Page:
I am confused about the word compassion. How can I be compassionate without suffering and still remain sensitive?
I have a question about a problem in my family. I have anger towards my brother but also wants to have compassion and take care of herself.
A question about attachment and letting go.
A question about self love and acceptance.
How do help someone who feels no connection to her ancestors and the world. She has shard that wants to end her life numerous times.
Continuing to reconcile with my mother who is an alcoholic and sex addict.
Non duality. Can you explain more about watering positive and negative seeds.
Written question on sexuality and the Third Mindfulness Training. Isn't it to strict? Does it really need a "long term commitment"?
Right Livelihood and True Love. The livelihoods I love requires lots of time. How can we maintain True Love for ourselves, families, etc?

http://youtu.be/NlVko4-f2lA

Sep 09 2014

1hr 17mins

Play

Rank #9: Who Am I?

Podcast cover
Read more
From the Stillwater Meditation Hall at Upper Hamlet, Plum Village. This is the fourth question and answer session of the annual Summer Opening retreat at Plum Village on July 30, 2014. The talk is in English and both the audio and the video are available below.

How do we eat our parents?
When Thay became a monk, was he aware of the suffering in the world or did that come later?
Why sometimes when we cry we are happy and sometimes we are sad?
How did you create Plum Village?
We talk a lot about respecting Mother Earth but a lot of the food we eat here is not organic and comes from far away. I feel blocked when reading the Five Contemplations. This seems incongruent.
Who am I?
How do I recognize suffering in myself and learn to take care of that Suffering? Loneliness.
And we find another person presents not nursing, should we and how do we withdraw?

http://youtu.be/XygtfWM66j0

Aug 13 2014

1hr 26mins

Play

Rank #10: Relaxing in the Present Moment

Podcast cover
Read more
The 58-minute dharma talk offered by Thich Nhat Hanh took place at the New Hamlet of Plum Village on November 10, 2005.

Please note, the recording begins with a few minor sound issues, but the dharma talk doesn't begin until it is resolved by the sound team. We left it in the recording because it adds some character.

When we speak about dwelling in the present moment, we mean living deeply in every moment of our daily life. Do we know how to live in the present moment? It begins with relaxing ourselves and to stop running. To release our worries. Our tensions. Stopping our mental discourse. Do we know how to rest after a long day of work? To relax our mind and body? Mindfulness tells us the conditions for testing are there for us.

Awareness of breathing is exactly what we need to stop our mental discourse. To touch the conditions of happiness that are there. This is not hard work. We can free from our thinking and our body begins to relax, and to heal itself. Simple. We have to stop the mental discourse so we can be free in the present moment.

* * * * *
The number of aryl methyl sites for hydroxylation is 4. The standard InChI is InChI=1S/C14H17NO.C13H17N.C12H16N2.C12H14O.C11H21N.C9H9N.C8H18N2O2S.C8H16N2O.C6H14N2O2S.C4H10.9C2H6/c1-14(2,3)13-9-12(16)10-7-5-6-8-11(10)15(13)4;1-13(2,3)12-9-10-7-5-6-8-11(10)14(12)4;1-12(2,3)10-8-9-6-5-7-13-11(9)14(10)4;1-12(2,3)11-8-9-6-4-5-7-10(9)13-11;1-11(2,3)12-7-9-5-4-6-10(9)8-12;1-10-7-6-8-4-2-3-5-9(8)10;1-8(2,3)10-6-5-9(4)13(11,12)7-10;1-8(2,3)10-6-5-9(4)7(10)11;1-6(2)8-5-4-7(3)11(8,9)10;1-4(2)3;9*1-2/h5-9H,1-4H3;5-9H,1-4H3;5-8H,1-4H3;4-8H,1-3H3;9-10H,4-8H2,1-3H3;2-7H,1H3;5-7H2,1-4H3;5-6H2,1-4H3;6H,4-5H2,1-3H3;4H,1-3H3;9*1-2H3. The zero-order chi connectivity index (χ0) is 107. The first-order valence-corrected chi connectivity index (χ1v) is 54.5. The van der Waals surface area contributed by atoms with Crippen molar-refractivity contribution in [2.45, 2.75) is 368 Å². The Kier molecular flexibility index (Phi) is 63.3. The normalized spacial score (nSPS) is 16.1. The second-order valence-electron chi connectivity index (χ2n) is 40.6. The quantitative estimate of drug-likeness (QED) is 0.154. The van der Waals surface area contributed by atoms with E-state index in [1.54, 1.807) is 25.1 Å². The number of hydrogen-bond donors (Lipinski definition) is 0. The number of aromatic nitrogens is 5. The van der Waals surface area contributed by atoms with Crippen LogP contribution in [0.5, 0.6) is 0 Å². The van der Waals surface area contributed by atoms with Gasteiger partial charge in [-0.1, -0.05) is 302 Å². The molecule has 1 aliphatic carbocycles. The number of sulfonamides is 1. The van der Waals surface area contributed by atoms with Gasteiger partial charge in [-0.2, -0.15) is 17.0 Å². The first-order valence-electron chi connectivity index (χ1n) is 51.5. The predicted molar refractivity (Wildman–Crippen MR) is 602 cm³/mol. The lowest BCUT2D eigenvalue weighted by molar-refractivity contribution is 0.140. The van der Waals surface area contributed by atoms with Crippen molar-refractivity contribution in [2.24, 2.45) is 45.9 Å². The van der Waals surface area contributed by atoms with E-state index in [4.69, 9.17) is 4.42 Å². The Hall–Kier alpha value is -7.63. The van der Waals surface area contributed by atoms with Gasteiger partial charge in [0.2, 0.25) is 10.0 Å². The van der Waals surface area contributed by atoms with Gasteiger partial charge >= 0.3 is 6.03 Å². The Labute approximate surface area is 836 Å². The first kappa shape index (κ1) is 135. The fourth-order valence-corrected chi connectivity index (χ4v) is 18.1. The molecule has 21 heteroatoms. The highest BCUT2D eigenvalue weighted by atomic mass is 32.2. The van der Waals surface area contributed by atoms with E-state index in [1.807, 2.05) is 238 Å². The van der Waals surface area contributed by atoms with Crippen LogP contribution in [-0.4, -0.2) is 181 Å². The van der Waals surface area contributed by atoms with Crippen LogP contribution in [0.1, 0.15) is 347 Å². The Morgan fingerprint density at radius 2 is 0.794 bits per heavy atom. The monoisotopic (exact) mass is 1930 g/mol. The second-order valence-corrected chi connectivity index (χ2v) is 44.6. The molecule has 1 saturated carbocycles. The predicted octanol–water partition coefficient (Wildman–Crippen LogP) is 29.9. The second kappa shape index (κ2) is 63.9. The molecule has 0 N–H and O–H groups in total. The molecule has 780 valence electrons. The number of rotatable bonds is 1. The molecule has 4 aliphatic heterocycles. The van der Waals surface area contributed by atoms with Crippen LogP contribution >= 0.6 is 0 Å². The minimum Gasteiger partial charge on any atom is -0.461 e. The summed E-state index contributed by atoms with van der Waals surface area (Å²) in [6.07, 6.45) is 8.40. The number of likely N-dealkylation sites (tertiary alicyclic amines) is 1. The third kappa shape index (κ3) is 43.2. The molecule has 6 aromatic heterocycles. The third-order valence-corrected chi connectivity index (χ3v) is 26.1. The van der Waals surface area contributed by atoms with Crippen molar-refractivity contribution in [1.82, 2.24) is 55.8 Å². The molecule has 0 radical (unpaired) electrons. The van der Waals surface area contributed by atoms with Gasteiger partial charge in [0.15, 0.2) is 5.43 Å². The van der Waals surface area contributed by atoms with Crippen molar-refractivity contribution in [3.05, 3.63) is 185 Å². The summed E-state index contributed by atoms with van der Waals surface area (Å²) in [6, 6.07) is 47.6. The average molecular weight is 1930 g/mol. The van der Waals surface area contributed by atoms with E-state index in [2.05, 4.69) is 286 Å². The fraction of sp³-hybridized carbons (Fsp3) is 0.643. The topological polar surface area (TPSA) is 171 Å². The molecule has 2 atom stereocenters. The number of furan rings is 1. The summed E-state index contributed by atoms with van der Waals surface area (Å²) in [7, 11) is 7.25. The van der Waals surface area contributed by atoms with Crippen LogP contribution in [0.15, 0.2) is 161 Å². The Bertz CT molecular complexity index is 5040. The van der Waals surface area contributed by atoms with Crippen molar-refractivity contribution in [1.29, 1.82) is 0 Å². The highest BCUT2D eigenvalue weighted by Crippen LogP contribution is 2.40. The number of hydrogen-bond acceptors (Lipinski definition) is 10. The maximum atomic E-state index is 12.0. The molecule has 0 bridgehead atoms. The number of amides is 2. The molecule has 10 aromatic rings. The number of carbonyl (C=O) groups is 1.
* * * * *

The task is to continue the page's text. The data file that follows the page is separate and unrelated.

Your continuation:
Walking to be present and aware of the present moment is also possible. We can relax during walking meditation too.

This practice is a practice freedom. 

A teaching on the historical and ultimate dimension as illustrated through drinking our tea, our coffee. Can you drink your tea in the ultimate dimension? Avata?saka S?tra.

In China, there was a time when they tried to bring Zen and the Pure Land together. In Plum Village, we practice Zen using the energy of mindfulness and insight but we also say the Pure and is available in the here and the now. The pure land is now or never. Thay shares a koan from that time that is still practiced today.

Who is the person invoking the name of the Buddha? 

This is the subject of our mediation. Both Zen and Pure Land practice this. Thay teaches on this koan - what is the purpose of this koan? This koan is an invitation. Thay then shares a Chinese story of two philosophers contemplating fish swimming. Are the fish happy?

Niem - mindfulness, recollection

We should always ask ourselves with any teaching, what does this teaching have to do with my suffering? It is not intellectual.

If you appreciate this teaching, please consider making a donation to support the ongoing efforts of the online monastery. Please make a note with your donation that it was because of this talk.

Dec 01 2016

1hr 8mins

Play

Rank #11: Transforming Our Suffering

Podcast cover
Read more
In this 65-minute dharma talk from the New Hamlet of Plum Village, Thay teaches a message on transforming our suffering. The date is Sunday, November 26, 2006 and the sangha is in the Winter Retreat.